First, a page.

Breeding biology and spatial relationships of desert grassland raptors and corvids
AuthorHobbs, Royden J.
Halvorson, William L.
MetadataShow full item record
PublisherThe University of Arizona.
RightsCopyright © is held by the author. Digital access to this material is made possible by the University Libraries, University of Arizona. Further transmission, reproduction or presentation (such as public display or performance) of protected items is prohibited except with permission of the author.
AbstractRed-tailed hawks (Buteo jamaicensis), Swainson's hawks (Buteo swainsoni), great horned owls (Bubo virginiaus), and ravens (Covus corax and C. cryptoleucus) occur sympatrically in desert grasslands in Arizona. Desert grasslands have been invaded by trees since Anglo-American settlement. They may also be subject to greater human disturbance than historically, because of recent increases in illegal immigration along the U.S.-Mexico border. These changes may affect the abundance, diversity, competitive interactions, and reproductive success of raptors and corvids in desert grasslands. I studied raptors and corvids on the Santa Rita Experimental Range (SRER) and Buenos Aires National Wildlife Refuge (BANWR) in southern Arizona. My objectives were to (1) assess how spatial relationships among nesting raptors and corvids affect reproductive success, (2) identify characteristics of the environment selected by members of the assemblage for nest sites and home ranges, (3) identify similarities and differences in nest site and home-range characteristics among species, and (4) investigate how anthropogenic changes in desert grasslands have affected raptors and corvids. Productivity (x̄ [95% CI]) was high for red-tailed hawks on the SRER (1.82 [1.41, 2.23] young per breeding pair [YPB]), but low for all species on the BANWR (great horned owls: 0.96 [0.54, 1.38] YPB; ravens: 1.75 [1.39, 2.10]; red-tailed hawks: 1.04[0.83, 1.24]; Swainson's hawks: 0.91 [0.67, 1.16]) relative to range-wide averages (great horned owls: 1.42 [1.27, 1.56]; ravens: 2.39 [2.70, 3.07]; red-tailed hawks: 1.35 [1.20, 1.50]; Swainson's hawks: 1.34 [1.23, 1.45]). All species on both sites selected nest sites with taller nest trees and greater tree volume than available at random. Swainson's hawks selected home ranges with greater grass volume than available on BANWR. Overlap in habitat use was high among all species, exceeding 54% for nest trees, 80% for nest sites, and 90% for home ranges. Mesquite-dominated desert grasslands seemed to provide high quality habitat for red-tailed hawks on the SRER, but reproductive success for assemblage members on BANWR was poor. We suggest that competition, resulting from high habitat overlap, and human disturbance by illegal immigrants, has depressed raptor and corvid reproductive success on the BANWR.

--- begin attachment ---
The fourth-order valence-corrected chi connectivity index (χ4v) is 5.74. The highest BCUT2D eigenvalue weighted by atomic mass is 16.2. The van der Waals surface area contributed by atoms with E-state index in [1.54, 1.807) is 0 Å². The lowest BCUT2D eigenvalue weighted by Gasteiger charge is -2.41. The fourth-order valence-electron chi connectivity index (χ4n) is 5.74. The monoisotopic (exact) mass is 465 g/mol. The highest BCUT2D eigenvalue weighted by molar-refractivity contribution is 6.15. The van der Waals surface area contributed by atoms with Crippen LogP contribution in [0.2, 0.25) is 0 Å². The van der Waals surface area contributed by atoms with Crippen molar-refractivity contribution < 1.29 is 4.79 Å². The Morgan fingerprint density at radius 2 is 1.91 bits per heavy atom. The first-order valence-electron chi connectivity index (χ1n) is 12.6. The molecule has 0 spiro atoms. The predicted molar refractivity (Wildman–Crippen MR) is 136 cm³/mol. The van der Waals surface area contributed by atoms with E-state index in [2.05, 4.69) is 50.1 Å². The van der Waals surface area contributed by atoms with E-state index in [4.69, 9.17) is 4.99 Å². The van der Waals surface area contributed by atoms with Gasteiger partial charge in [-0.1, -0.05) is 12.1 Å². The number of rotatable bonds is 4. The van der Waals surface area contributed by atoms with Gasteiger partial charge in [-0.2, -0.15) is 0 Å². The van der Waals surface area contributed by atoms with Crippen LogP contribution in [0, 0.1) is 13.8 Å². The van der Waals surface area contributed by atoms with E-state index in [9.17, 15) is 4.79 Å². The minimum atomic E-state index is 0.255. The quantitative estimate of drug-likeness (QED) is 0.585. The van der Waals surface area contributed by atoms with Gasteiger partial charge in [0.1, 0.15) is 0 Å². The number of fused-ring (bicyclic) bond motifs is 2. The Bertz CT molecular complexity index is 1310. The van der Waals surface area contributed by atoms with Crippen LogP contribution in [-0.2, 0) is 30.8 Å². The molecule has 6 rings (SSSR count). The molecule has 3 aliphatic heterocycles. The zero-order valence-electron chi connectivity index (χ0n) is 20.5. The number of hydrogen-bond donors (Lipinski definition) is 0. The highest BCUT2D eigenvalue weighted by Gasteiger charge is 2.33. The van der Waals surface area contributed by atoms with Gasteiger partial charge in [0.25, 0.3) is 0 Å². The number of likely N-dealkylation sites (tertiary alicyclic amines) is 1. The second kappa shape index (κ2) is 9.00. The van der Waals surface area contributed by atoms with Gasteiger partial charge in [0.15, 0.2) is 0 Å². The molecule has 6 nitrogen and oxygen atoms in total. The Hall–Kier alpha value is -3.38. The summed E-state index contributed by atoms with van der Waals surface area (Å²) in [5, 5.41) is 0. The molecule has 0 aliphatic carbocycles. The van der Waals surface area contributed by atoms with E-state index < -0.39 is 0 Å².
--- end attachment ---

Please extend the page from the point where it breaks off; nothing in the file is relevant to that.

Degree ProgramGraduate College